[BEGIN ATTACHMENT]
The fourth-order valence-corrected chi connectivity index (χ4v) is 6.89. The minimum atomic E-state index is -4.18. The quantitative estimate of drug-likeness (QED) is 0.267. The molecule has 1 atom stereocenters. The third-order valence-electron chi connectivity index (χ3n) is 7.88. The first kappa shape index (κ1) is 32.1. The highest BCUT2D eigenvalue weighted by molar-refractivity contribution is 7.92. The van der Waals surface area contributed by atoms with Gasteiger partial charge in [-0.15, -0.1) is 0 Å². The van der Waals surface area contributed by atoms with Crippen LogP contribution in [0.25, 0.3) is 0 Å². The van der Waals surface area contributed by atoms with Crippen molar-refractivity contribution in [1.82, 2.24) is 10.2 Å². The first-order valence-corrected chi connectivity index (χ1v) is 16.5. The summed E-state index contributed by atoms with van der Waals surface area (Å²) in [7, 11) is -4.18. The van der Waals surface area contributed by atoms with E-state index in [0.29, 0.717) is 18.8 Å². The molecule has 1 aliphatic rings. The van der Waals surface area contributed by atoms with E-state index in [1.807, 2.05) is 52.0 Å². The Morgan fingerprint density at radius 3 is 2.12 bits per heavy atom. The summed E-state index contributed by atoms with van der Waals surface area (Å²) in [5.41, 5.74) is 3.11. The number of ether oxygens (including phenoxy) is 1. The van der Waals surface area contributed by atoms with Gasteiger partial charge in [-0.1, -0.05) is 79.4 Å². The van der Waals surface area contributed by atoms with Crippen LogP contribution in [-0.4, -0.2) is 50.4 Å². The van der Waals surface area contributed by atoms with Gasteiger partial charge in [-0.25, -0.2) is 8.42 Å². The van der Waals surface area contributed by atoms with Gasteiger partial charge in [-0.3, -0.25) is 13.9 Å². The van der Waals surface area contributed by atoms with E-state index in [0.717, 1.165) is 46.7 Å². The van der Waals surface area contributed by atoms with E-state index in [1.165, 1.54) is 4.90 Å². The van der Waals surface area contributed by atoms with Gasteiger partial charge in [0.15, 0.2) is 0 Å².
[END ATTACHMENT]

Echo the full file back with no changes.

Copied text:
The fourth-order valence-corrected chi connectivity index (χ4v) is 6.89. The minimum atomic E-state index is -4.18. The quantitative estimate of drug-likeness (QED) is 0.267. The molecule has 1 atom stereocenters. The third-order valence-electron chi connectivity index (χ3n) is 7.88. The first kappa shape index (κ1) is 32.1. The highest BCUT2D eigenvalue weighted by molar-refractivity contribution is 7.92. The van der Waals surface area contributed by atoms with Gasteiger partial charge in [-0.15, -0.1) is 0 Å². The van der Waals surface area contributed by atoms with Crippen LogP contribution in [0.25, 0.3) is 0 Å². The van der Waals surface area contributed by atoms with Crippen molar-refractivity contribution in [1.82, 2.24) is 10.2 Å². The first-order valence-corrected chi connectivity index (χ1v) is 16.5. The summed E-state index contributed by atoms with van der Waals surface area (Å²) in [7, 11) is -4.18. The van der Waals surface area contributed by atoms with E-state index in [0.29, 0.717) is 18.8 Å². The molecule has 1 aliphatic rings. The van der Waals surface area contributed by atoms with E-state index in [1.807, 2.05) is 52.0 Å². The Morgan fingerprint density at radius 3 is 2.12 bits per heavy atom. The summed E-state index contributed by atoms with van der Waals surface area (Å²) in [5.41, 5.74) is 3.11. The number of ether oxygens (including phenoxy) is 1. The van der Waals surface area contributed by atoms with Gasteiger partial charge in [-0.1, -0.05) is 79.4 Å². The van der Waals surface area contributed by atoms with Crippen LogP contribution in [-0.4, -0.2) is 50.4 Å². The van der Waals surface area contributed by atoms with Gasteiger partial charge in [-0.25, -0.2) is 8.42 Å². The van der Waals surface area contributed by atoms with Gasteiger partial charge in [-0.3, -0.25) is 13.9 Å². The van der Waals surface area contributed by atoms with E-state index in [0.717, 1.165) is 46.7 Å². The van der Waals surface area contributed by atoms with E-state index in [1.165, 1.54) is 4.90 Å². The van der Waals surface area contributed by atoms with Gasteiger partial charge in [0.15, 0.2) is 0 Å².